As well as working the quadriceps, glutes, hamstrings and other supporting muscles, the lunging stance can also be utilised in stretching the psoas (hip flexor) muscles. Tight hip flexors are a common symptom of modern lifestyles and can be a cause of back pain and postural issues.
Step-ups are another similar exercise that can be used in the progression to full lunges. Simply step up onto a bench, or up steps two at a time to simulate the upward phase of the lunge.
Lets start out with a target of 30 lunges, in 3 sets of 5 lunges on each leg, and work towards 3 sets of 10 on each leg. As an other option you can use alternating lunges.
Next we will look at pull ups, working the muscles of the middle and upper back. Stay tuned!
As promised here is part 2 of my series of videos demonstrating body weight resistance exercises you can do at home, without any equipment as part of your fitness or weight loss strategy.
This video looks at body weight squats, and includes bench squats as well as full range of motion “ass to grass” squats. As I explain in the video, the squat is a primal or natural movement for humans and would be utilised frequently in a primitive or traditional culture in day to day activities. However due to modern lifestyles squatting has become a less frequently used movement and many people may find that they have a limited range of motion due to flexibility or postural / biomechanical issues – in fact this can be said for all of the movements in this program, and for this reason I include simplified versions of the exercises which can be used as a starting point before progressing to the full movement.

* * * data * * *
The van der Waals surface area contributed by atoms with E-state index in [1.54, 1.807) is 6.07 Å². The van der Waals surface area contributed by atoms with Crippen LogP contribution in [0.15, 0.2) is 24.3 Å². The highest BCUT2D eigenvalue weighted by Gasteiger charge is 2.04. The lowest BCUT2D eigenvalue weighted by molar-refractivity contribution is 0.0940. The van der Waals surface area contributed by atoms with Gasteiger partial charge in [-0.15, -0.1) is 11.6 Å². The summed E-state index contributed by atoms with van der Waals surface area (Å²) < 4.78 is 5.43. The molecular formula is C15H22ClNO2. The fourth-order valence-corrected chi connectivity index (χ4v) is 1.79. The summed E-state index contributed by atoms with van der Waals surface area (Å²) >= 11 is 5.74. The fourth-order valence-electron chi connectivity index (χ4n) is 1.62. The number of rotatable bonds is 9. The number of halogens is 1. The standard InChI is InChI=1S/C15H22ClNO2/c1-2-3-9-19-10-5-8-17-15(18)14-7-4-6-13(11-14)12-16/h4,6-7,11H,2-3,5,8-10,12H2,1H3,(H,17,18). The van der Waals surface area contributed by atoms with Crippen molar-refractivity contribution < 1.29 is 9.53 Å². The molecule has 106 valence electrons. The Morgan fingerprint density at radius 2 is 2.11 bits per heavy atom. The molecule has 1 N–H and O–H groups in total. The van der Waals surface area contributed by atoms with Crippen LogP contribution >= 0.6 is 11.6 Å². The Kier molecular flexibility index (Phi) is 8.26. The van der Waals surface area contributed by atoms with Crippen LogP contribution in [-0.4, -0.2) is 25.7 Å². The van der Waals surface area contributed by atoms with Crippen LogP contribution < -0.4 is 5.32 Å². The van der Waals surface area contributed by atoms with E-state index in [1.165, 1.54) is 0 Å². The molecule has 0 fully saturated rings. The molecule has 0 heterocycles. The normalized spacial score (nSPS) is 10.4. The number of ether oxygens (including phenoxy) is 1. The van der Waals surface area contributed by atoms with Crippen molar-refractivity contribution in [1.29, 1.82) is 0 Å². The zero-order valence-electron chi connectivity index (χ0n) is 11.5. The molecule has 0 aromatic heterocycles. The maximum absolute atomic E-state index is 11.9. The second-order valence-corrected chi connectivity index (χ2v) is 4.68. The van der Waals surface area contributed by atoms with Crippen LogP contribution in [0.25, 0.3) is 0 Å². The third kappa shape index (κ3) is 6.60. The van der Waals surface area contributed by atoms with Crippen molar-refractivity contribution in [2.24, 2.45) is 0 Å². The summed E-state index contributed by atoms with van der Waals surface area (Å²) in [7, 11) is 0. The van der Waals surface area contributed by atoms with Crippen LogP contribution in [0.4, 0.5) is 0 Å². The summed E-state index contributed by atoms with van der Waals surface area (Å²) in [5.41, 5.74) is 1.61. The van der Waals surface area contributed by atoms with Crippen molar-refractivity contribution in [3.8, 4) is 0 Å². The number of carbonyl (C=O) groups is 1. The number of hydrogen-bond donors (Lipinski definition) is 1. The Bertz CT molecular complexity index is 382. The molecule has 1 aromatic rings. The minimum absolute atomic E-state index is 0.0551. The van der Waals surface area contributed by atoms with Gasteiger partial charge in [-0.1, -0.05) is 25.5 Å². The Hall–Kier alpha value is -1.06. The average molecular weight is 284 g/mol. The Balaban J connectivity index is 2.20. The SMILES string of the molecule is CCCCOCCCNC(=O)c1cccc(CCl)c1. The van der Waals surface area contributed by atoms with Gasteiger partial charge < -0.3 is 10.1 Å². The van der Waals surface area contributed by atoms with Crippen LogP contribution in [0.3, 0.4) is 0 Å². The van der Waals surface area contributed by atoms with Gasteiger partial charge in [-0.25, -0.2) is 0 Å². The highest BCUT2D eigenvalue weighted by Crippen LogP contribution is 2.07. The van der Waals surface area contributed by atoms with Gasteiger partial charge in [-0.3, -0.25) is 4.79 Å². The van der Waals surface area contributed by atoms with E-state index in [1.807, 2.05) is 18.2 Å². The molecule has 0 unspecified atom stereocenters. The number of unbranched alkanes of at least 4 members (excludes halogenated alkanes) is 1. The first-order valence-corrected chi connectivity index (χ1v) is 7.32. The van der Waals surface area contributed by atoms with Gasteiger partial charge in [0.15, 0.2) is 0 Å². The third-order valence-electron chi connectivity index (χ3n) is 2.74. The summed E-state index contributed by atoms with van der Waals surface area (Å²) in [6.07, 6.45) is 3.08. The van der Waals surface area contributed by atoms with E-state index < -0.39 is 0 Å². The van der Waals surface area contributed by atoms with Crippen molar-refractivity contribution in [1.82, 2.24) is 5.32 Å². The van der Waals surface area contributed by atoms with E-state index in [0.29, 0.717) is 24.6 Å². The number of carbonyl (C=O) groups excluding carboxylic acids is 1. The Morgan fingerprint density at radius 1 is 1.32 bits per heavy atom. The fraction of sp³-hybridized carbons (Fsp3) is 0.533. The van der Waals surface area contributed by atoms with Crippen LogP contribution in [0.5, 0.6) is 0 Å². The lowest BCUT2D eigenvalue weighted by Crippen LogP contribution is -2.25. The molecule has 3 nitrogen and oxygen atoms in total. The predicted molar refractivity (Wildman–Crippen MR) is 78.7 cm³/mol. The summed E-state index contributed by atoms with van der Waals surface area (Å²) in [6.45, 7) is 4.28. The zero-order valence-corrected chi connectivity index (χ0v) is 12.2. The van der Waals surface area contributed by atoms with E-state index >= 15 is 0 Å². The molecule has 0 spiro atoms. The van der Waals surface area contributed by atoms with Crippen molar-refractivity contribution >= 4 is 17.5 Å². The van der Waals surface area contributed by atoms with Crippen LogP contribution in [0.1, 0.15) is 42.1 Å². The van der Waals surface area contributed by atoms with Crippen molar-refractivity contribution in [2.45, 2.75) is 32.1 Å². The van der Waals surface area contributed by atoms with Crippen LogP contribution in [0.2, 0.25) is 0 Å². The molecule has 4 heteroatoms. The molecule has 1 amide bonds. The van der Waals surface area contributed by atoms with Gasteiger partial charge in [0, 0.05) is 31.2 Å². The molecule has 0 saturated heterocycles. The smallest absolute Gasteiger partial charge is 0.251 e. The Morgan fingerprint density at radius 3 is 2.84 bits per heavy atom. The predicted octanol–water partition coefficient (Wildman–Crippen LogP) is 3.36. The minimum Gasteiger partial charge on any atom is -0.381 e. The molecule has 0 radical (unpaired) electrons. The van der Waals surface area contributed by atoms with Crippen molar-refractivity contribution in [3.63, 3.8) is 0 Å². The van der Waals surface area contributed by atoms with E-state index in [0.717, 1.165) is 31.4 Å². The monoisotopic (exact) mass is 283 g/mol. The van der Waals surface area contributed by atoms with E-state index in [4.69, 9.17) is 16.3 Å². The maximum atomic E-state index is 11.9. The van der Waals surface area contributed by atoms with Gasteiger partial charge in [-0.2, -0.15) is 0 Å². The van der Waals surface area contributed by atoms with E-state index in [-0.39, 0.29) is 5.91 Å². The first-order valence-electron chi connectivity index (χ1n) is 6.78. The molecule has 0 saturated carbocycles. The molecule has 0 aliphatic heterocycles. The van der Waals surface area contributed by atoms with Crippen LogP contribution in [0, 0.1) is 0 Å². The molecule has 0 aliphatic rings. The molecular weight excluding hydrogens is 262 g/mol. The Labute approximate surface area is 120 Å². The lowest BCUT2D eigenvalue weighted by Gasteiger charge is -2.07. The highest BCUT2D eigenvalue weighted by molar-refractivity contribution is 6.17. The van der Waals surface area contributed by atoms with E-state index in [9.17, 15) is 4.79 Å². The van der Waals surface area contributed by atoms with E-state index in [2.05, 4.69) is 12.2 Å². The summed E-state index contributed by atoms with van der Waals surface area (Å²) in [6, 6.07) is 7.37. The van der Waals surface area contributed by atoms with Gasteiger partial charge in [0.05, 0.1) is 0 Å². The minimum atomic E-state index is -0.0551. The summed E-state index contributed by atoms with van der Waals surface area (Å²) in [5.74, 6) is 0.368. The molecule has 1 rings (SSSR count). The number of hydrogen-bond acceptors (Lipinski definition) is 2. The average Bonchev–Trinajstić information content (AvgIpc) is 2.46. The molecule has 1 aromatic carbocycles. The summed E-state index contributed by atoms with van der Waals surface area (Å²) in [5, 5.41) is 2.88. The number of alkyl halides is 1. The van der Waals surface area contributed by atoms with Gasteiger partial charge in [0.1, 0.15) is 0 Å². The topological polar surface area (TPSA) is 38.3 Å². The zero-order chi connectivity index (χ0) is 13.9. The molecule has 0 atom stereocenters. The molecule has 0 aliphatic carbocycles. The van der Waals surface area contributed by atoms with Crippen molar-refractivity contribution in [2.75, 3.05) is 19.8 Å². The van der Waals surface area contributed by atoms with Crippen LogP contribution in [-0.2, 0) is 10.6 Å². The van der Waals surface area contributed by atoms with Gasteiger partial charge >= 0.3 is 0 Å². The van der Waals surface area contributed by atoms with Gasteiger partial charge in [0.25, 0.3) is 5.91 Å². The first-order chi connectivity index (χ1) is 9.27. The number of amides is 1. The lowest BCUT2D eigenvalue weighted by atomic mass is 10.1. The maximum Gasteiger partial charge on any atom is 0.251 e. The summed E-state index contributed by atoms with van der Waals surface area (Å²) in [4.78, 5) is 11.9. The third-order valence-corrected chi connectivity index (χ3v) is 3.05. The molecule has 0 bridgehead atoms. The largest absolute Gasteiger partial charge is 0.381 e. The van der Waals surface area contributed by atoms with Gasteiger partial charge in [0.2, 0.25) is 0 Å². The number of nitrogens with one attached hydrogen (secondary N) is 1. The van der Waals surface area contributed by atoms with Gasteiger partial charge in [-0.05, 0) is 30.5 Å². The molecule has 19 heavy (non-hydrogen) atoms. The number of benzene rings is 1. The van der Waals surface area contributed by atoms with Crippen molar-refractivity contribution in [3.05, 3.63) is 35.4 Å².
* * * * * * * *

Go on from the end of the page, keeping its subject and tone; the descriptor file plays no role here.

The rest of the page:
As I already said my “how to perform pushups” video, everyone needs to start somewhere, so do not be at all discouraged if you cannot perform the full movement to begin with. Rather, train consistently to the best of your ability and you will make improvements over time.
Practicing squats is also a form of functional training as this is the correct lifting technique to be used in the home or at work to avoid spinal injury. This technique should be used for any lifting from picking up a pet, a small child, a box of stationary, all the way through to heavier lifting.
As part of our home exercise program, start with a target of 30 squats. For most people new to exercising, this will be enough to feel a good workout in the legs. Do 3 sets of 10 squats if you can, but 6 sets of 5 is fine… just do as many as you can before you need to rest, and then repeat until you have completed a total of 30 squats.
You can do your push ups before, after, or in between sets of squats – whatever you prefer.
Stay tuned, everyone’s favourite exercise LUNGES is coming up next.